The writing continues to be good and the cast make the most of it. The contrast between Sarah and Cameron is neatly portrayed in how they deal with their opponents in dangerous situations. Cameron's response is chilling in its inhumanity. Summer Glau does get a killer opening, however, as she appears in motorcycle cop disguise to disable the power and infiltrate a police station. It's a classic Terminator moment (without the guns and destruction).

The run of quality drama continues.


Vick's Chip

Derek Reese finds that Cameron has hidden the chip taken from the terminator that was destroyed in his breakout. John accesses the chip and learns that the LA city traffic management system is a perfect fit for starting up Skynet along with the stolen supercomputer, the Turk. When an attack on City Hall fails, John has to take Cameron's chip out and use it in an attempt to destroy the network without destroying Cameron's programming.

The plotline of this episode is a bit contrived to make all the pieces fall into the laps of the heroes. Cameron has to save the chip (whose side is she really on?), they have to decide to look at what's on the chip, they have to go in search of a woman whom they know to be dead so that they can discover that it's another woman and thus track down the truth about the whole LA road control system. It doesn't quite hold together as a whole with too many coincidences and dodgy decisions being made. That said, none of it really matters as the narrative pushes itself along with enough force for the audience to forget that, the continued undercurrents around Cameron's allegiances stir uneasily and it's a nice turnaround that the attack on City Hall fails so miserably, setting up a finale that is a little anticlimactic.

Most importantly, every part is being played will full conviction and that makes the whole thing so convincing even when the plot doesn't hang together quite so well.


What He Beheld

Now that she knows the name of the man who has the Turk, Sarah tries to buy it back. When that fails she tries to take it back. The dealer ends up dead, or does he? Cromarty, the terminator tracking John, is cornered by Agent Ellison, but responds by taking out the entire SWAT team. It's John's birthday. He gets to see his dad and Cameron learns the meaning of the phrase 'car bomb'.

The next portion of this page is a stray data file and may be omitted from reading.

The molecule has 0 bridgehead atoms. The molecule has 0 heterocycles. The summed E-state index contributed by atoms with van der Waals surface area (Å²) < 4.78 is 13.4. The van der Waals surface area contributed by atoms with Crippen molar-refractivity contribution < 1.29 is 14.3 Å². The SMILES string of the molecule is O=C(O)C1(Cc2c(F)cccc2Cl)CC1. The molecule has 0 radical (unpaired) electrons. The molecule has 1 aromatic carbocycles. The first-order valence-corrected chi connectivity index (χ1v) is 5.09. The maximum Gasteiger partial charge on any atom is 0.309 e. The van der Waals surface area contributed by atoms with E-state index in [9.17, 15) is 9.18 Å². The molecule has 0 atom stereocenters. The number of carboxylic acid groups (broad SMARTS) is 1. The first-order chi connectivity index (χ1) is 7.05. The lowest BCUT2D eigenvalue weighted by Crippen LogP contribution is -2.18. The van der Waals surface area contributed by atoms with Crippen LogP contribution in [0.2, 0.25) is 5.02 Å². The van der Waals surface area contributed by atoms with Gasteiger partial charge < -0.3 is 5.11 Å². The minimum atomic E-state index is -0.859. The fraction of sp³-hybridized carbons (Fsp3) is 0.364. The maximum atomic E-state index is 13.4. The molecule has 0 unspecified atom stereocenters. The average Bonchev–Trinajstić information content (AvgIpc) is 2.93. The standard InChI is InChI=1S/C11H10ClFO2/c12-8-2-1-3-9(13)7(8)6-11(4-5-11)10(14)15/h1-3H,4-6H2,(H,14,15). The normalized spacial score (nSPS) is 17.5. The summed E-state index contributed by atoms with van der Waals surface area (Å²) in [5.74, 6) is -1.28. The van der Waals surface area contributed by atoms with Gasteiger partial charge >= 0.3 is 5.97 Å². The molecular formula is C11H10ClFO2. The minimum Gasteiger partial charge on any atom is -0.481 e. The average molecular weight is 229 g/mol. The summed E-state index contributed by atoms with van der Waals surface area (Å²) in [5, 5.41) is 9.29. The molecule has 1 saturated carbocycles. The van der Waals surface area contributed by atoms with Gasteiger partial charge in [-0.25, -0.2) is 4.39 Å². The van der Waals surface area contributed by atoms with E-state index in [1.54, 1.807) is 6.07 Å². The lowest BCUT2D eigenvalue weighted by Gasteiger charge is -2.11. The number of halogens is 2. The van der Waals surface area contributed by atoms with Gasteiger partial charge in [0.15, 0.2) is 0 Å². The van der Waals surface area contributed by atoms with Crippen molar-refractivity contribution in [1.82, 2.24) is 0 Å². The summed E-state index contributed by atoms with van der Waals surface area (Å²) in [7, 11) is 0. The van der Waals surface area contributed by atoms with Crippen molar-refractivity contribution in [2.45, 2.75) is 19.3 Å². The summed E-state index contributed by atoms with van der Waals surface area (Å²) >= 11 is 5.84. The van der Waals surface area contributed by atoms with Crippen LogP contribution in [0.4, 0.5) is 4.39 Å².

Season 1 comes to a crashing halt thanks to the writers strike that struck Hollywood in the middle of it, but this makes for a terrific cliffhanger. Cameron's a terminator so we know that she's going to walk out of the explosion, but what's going to happen to Sarah and John in the meantime? We want to know and the series cannot get cancelled during the strike. It has to come back.

What has been so good about the show is the strength of the characters and that shows again here. The plot is essentially about their humanity and the struggle to keep a hold onto it throughout their battle. The scene in which Derek takes John to see his father as a child playing in the park is extremely powerful and underlines everything that they are fighting for. It defines Derek as a character and humanises him a bit.

We're cheated of the one good action sequence as the SWAT team are destroyed by a single terminator, this being shot from the viewpoint of the bottom of the pool into which the bloodied bodies fall. This might have seemed an interesting and artful slant, but it does rob the scene of its impact entirely.

Now we just have to sit back and wait for the rest of the season to appear.